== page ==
By Charles H. Welch

Overcomer. Three Greek words are translated overcome in the N.T., hettaomai (2 Pet. 2:19,20), katakurieuo (Acts 19:16) and nikao. The only word which is of dispensational consequence is nikao. Nikao "to conquer, overcome, get the victory" occurs twenty-eight times; "conquer" twice, "get the victory" once, "prevail" once and "overcome" twenty-four times. Nikos and nike are translated "victory"; the believer is said to be "more than conqueror" (Rom. 8:37), and the word enters into eight names in the N.T. Nicopolis, Nicanor, Nicolas, Nicolaitan, Nicodemus, Bernice, Eunice and Andronicus. Seventeen of the twenty-eight occurrences of nikao are found in the book of the Revelation and it is the association of the overcomer with that book that we are to consider.

Although the range of the Apocalypse is from heaven above to the bottomless pit, although it takes in its prophetic embrace, Satan, Archangel and demon, kings, armies and the habitable earth; although it speaks of the four living creatures, Apollyon, the great white throne, the day of judgment, the millennial kingdom, the new Jerusalem and the new heaven and the new earth, we shall fail to appreciate its message and understand its method if we forget that these vast and overwhelming subjects form after all a background against which the little band of overcomers :light the good :light and "overcome because of the blood of the Lamb, and because of the word of their testimony" (Rev. 12:11).

Each of these seven churches, to which this book is addressed, is given a special promise to the overcomer:

Ephesus The promise
"To eat of the tree of life" (Rev. 2:7).
Smyrna The promise
"Not to be hurt of the second death" (Rev. 2:11).
Pergamos The promise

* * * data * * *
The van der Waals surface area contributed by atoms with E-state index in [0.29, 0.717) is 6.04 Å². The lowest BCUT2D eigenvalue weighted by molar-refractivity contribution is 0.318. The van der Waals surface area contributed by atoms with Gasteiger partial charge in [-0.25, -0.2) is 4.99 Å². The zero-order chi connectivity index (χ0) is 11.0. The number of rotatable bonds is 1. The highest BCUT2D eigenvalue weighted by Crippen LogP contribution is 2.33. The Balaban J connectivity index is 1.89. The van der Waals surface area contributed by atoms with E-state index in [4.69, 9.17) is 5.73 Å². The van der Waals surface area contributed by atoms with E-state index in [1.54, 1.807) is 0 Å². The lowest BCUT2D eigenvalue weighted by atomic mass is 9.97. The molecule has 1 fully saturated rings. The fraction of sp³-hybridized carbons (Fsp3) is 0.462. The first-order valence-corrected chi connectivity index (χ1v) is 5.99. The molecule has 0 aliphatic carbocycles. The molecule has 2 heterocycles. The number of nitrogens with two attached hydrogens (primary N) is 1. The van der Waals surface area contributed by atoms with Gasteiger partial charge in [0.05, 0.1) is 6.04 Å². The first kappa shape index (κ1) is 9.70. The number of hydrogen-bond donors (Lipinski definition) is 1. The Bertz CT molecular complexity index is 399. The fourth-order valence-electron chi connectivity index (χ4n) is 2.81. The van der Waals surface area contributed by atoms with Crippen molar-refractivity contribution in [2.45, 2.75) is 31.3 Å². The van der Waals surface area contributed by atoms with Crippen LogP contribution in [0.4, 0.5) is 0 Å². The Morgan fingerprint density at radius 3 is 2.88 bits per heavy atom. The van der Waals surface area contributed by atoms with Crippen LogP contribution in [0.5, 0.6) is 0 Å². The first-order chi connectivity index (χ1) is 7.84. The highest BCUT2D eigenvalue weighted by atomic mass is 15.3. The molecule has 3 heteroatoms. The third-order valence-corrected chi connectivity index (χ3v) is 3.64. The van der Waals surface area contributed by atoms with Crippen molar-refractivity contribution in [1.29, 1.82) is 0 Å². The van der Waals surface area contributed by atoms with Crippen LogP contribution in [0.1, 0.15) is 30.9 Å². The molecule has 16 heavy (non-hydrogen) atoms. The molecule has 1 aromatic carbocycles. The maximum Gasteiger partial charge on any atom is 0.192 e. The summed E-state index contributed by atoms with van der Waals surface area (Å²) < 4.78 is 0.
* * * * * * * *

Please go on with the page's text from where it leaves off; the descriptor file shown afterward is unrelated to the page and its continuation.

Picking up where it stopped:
"To eat of the hidden manna" (Rev. 2:17).
Thyatira The promise
"Power over the nations" (Rev. 2:26).
Sardis The promise
"Clothed in white raiment" (Rev. 3 :5).
Philadelphia The promise
"Made a pillar in the temple" (Rev. 3:12).
Laodicea The promise
"To sit with Christ in His throne" (Rev. 3:21).

In the last reference, Revelation 3:21, Christ Himself is set forth as the Great Overcomer. "Even as I also overcame".

The remaining references to the overcomer, divide into two groups.

(1) The True Overcomer.
This includes both the Lord and His people.
       (a) The Lord.
"The Lion of the tribe of Judah, the Root of David, hath prevailed to open the book" (Rev. 5:5).
"The Lamb shall overcome them" (Rev. 17: 14).
      (b) His People.
"They overcame him by the blood of the Lamb (Rev. 12:11).
"Them that had gotten the victory over the beast" (Rev. 15:2).
"He that overcometh shall inherit all things" (Rev. 21 :7).
(2) The False Overcomer.
"He went forth conquering and to conquer" (Rev. 6:2).
"The Beast . . . shall overcome them" (Rev. 11:7).
"To make war with the saints, and to overcome them" (Rev. 13:7)

There are many things that one might have expected to find in the Revelation which are not there; that expectation arises out of a false conception of the scope of the book. It is not written to explain universal history, it was sent as a message of encouragement to seven churches, and with particular regard to the "overcomer".

For a fuller analysis of the Revelation, and the relation of the seven churches with the book as a whole, see THE LORD's DAY and REVELATION and MILLENNIAL STUDIES in Part nine.

An Alphabetical Analysis

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